Social Stickiness and True Happiness - Taking Notes from our Nordic Neighbors


A recent Harris Poll revealed that only 33 % of all Americans are happy.

Some of the main factors that contribute to overall levels of happiness, or as some psychologists and researchers call it subjective well-being, include staying physically active, remaining curious, having meaningful pursuits, cultivating mindfulness (deliberately paying attention to what you’re sensing and feeling), remaining grateful, and having people in your life to whom you feel deeply connected.


At the top of the happiness heap are those who have an abundance of deep and meaningful bonds with others.  People you can call in a pinch.  Those who love you despite life’s peaks and valleys.  Whether you’re holding the winning lottery ticket or checking yourself into rehab - their love is unwavering. Unconditional. Having  other types of bonds is also important – the acquaintance that sits next to you at the neighborhood association meeting; the parent you fist bump at your daughter’s lacrosse match. Those connections, though less intimate, provide a different type of social glue. Their phone numbers aren’t programmed on your speed dial but having their presence in your orbit helps to create an additional layer of social stickiness.  That stickiness helps create a denser, stronger sense of community.

Each year The World Happiness Report compiles a list of the world’s happiest countries.  Their findings are based on a number of metrics many of which are outlined in the first paragraph of this article. Nordic countries – Finland, Norway, Denmark, Iceland and Sweden consistently rank at the top of this annual list. 

These countries share a commitment to social cohesion. Swedes socialize during “fika,” a culturally mandatory daily coffee break allotted for spending time with co-workers, friends or family.


Danes are intentional about creating hygge, pronounced “hooga,”ꟷa term that means creating environments that bring people together.


Icelanders unwind and socialize in geothermally heated swimming pools. And, of course, the Finns have their saunas they use regularly to warm, relax, and talk about current events or nothing in particular.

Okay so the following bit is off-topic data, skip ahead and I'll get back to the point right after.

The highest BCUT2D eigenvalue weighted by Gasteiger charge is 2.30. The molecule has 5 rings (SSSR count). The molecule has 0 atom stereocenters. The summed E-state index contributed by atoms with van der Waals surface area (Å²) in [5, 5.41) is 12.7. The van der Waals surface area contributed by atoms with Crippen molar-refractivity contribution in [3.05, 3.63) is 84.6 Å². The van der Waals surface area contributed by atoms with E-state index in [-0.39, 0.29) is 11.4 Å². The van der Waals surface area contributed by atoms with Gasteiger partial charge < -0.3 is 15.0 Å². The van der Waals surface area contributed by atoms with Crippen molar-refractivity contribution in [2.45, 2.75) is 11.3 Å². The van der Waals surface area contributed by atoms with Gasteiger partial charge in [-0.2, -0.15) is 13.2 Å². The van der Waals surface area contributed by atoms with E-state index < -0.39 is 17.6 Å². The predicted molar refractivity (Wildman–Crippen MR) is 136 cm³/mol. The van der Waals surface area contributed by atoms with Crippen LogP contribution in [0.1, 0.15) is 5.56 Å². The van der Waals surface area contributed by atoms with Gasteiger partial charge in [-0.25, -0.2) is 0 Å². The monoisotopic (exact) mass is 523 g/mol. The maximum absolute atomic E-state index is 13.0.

The importance of social connection comes as no surprise. In 350 BC Aristotle wrote, “Man is by nature a social animal.” Study after study positively links connection to others and subjective well-being.  Aristotle also referred to friendship as, “a slow ripening fruit.” Implying that it takes time and nurturance to cultivate connection.


There is no American equivalent to the Swedish fika, the Danish hygge, or the Finish saunas.  Sorry, sitting at Starbuck’s checking Instagram doesn’t count.  We Americans are hard-wired to hustle.  We are ancestrally, biologically encoded to build skyscrapers, run companies, and turn a buck.  But achieving such feats doesn’t necessarily translate into happiness points.  Money literally does not buy happiness, but science reveals that connection can.


There’s a lot more we can learn from our Nordic neighbors who brought us Legos, Pacemakers, Pickled Herring and that Ikea sofa you’re likely sitting on. Since they consistently outperform the United States in happiness polls maybe we should learn more about their culture and start following in their snowy footsteps. 

If you’d like to join me, here are a few video links to help jumpstart the process:

A little something about Hygge

A little something about Fika

A little something about Iceland

A little something about Finland

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